Better," he mused. "It's not two-three-two, but 'tis enough; 'twill serve!" The black birds on the wire above his head had displayed their scarlet epaulets and jeered down at him and the impatiently waiting Scar. "Okay, I'm going. I'm going already. Don't rush me." But instead of moving, again he wrote:
SqueeeyAAAH! Red-winged blackbirds Jeer
He frowned at the haiku. "Is that what they are? Or are they tanagers? That's a three anyway. 'Tanagers/jeering' ...? Where's 'Old Captain Billy's Bird Book' now that we need it? And what on earth am I doing here in Iowa after a quarter century of my adult life was spent in beautiful downtown Boston, Mass? Ah, well, just lucky I guess.' He thought a second, then grinning, he scribbled, 'Home is where, if they have to take you in, you have to go there.'"
He plodded on, avoiding the puddles. The farmhouse under the pines was connected to none of the parcels of land around it. Just seven-tenths of an acre as discreet and isolated as Luxembourg or the District of Columbia. And ours; all, all ours! --- in thirty more years. We'll be eighty before The Final Payment. God, what are we going to DO with it all?
When he entered the house, the artist called, "What news of the outside world?"
"Tell you later. It is Rewards-For-Work-Well-Done time." He went to the cookie jar and extracted two Oreo creme sandwiches and went to the door. "Here you are, big dog. C'mon. Cookie!" Scar padded shyly up and took the cookie delicately in his teeth. Behind him, Gopher and Ginger-Toes and Little Girl stood: perked, expectant, hopeful. "But none for the rest of you. It was Scar rode shotgun all the way to the mailbox and all the way back. A reward is a reward, after all."
"Then who's the other cookie for?"
"Who else walked all the way to the mailbox and back? It's for me!" And he ate it, grinning at the expectant ring of eyes outside the door.
"Oh, you can't do that! They won't understand." She dove for the cookie jar to unconfuse the starving multitude.
"They don't understand much except 'cookie', do they?" commented the poet, sarcastically.
"I squeezed the coffee," she said as he sat down. "Anything interesting?"
"Here, Stella, meat!" he quoted, tossing her the PCB catalogue.
"Gee thanks," she sneered.
"Now, now. I could have given you the bills first, you know."
"Or the Dollar-stretcher. At least we can read that funny preacher's ads for God. Anything for you?"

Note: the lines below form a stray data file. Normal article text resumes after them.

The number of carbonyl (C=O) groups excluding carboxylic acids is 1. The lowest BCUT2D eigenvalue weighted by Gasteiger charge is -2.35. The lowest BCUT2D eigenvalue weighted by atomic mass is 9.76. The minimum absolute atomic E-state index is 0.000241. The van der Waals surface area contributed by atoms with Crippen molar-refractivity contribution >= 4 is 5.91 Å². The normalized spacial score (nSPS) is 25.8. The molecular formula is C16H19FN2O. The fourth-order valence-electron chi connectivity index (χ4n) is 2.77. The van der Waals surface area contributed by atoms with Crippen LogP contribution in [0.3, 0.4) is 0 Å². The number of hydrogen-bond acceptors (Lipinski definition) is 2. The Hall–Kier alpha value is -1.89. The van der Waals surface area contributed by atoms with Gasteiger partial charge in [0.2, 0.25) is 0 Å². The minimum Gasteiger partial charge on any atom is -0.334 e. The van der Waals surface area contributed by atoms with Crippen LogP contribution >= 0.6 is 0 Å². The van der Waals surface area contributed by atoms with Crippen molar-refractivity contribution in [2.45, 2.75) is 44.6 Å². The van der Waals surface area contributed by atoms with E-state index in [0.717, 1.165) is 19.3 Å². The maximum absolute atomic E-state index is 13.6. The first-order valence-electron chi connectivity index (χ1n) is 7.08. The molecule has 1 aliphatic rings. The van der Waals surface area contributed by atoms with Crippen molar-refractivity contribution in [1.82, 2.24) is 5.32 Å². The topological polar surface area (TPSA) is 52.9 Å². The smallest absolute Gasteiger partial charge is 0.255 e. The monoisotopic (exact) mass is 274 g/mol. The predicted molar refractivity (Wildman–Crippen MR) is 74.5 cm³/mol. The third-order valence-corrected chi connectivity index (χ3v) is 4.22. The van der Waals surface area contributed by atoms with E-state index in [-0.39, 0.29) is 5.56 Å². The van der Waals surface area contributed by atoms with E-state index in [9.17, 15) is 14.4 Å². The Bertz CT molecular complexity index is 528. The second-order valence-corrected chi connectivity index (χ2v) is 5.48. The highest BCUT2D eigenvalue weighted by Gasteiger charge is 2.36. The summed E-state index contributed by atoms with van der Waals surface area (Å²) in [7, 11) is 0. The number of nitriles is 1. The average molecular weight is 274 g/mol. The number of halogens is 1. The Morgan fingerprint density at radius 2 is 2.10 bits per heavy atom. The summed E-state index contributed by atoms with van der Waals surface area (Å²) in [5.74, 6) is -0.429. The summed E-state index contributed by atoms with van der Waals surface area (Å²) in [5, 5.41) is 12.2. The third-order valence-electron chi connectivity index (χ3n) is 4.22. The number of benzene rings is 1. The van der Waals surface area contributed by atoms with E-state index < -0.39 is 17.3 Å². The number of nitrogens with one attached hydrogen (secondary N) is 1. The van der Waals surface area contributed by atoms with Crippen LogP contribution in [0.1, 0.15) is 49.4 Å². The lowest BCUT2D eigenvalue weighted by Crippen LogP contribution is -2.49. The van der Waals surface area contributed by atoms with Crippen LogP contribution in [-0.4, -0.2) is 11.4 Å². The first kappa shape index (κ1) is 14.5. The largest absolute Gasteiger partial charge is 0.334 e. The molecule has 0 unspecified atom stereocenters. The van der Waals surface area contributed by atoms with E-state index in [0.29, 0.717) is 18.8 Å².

"Not much that you haven't seen before." He showed her the manilla envelopes.
"Oh, that's cruel. Three at one blow."
"Not so bad, really. Out of these envelopes and off again in new ones this evening. I still have about five more magazines to send them to before I run out."
"And what happens when all the stories come back from all the magazines?"
"Well, by then maybe I'll have a lot of new ones."
"And if not?"
"How deep did you say that Oneota River is I hear so little about around here."
"Oh, you mean you're going to take up tubing to research fresh material?"
"Fie, woman, fie! No, but I may hang around with some guys with wet socks and kayaks and ask a lot of penetrating questions. No one Does anything any more; that went out when everybody learned Hemingway never really spent three days on a raft trying to catch Moby Dick with a hand-held line. Or was he after The Nigger Joe? I never did pay attention in Am. Litt. class. Are there eggs?"
"Yes. I bought some in LaCrosse last night. And I squoze the coffee, too. And now I guess I've got to go see some more dots before my eyes. Are you sure Seurat started this way?"
"He even Ended this way. Did about six paintings and popped off at about twenty-five. Consumption, they say."
"DOTS, I say. Ah well, back to the funny stuff."
The poet sliced a couple of mushrooms and part of a green pepper and mixed them into a brace of eggs with curry powder, tarragon, and soy-sauce, cooking the mixture in a little frying pan with too much hot butter. While filling the sink with water in which to wash the dirty dishes, he noticed again the dry body of a beetle hanging over the sink at the side of the window sill.
He had seen the long, hard body hanging there more than a month before. The beetle had apparently fouled one leg in a sticky strand of cobweb, tried to fly away, and ended up hanging, upside- down. At first it occasionally opened its wing-cases and fluttered its wings, to no avail. Later, hanging like a thick, horizontal compass needle, it had patiently strained, over and over again, with its other feet, trying to pull free of the cobweb. The only result of the effort was that, eventually, a second bent leg seemed enmeshed and useless. Then, for days, bobbing and spinning like a little pendulum in every breeze, it hung, with only its two long antennae slowly moving, groping, pleading. And, finally dried, even that motion ceased entirely.
The poet wondered if perhaps he should have tried to free the little beast, cut the filament tethering it perhaps, or even snipping off the fouled foot with scissors. Five feet and freedom would be better than six feet and death, wouldn't it?
But freedom for what? he wondered. If the beetle were free to buzz about the house, he would have swatted it immediately as he had others like it every day. And, outside, how many hundred bugs just like it were snapped up every hour by the ever-active brace of barn swallows that never ceased their flitting and munching. No, this imperial lepidopteran, dead and turned to clay, would find immortality one fine day, if only he could figure out a story in which to write about it.
The spices and the eggs were at war instead of harmony, but he ate them as he read his letter. "I thought things couldn't get worse," it began. "When they did, I thought maybe I'd kill myself, but I decided to write to you first. I know there isn't anything you can do to help except listen, but listening is a help sometimes. Do you understand?"
Well, he thought, at least we both know there's nothing I can do to help, except want to help. I couldn't do anything to help even when I was there. And when I ran out of newspapers to write for, I couldn't even help myself. Here, there are dishes and floors they let me wash three nights a week, to pay postage to editors who always, still, say no. But I'm alive here, and you're alive there, and what else is there to say? I've really got to write her back at least every tenth letter, whether I have anything to say or not.
His second cup of watery coffee was long ago cold when, a couple of chapters later, he saw the artist out of the corner of his eye reaching for her jacket.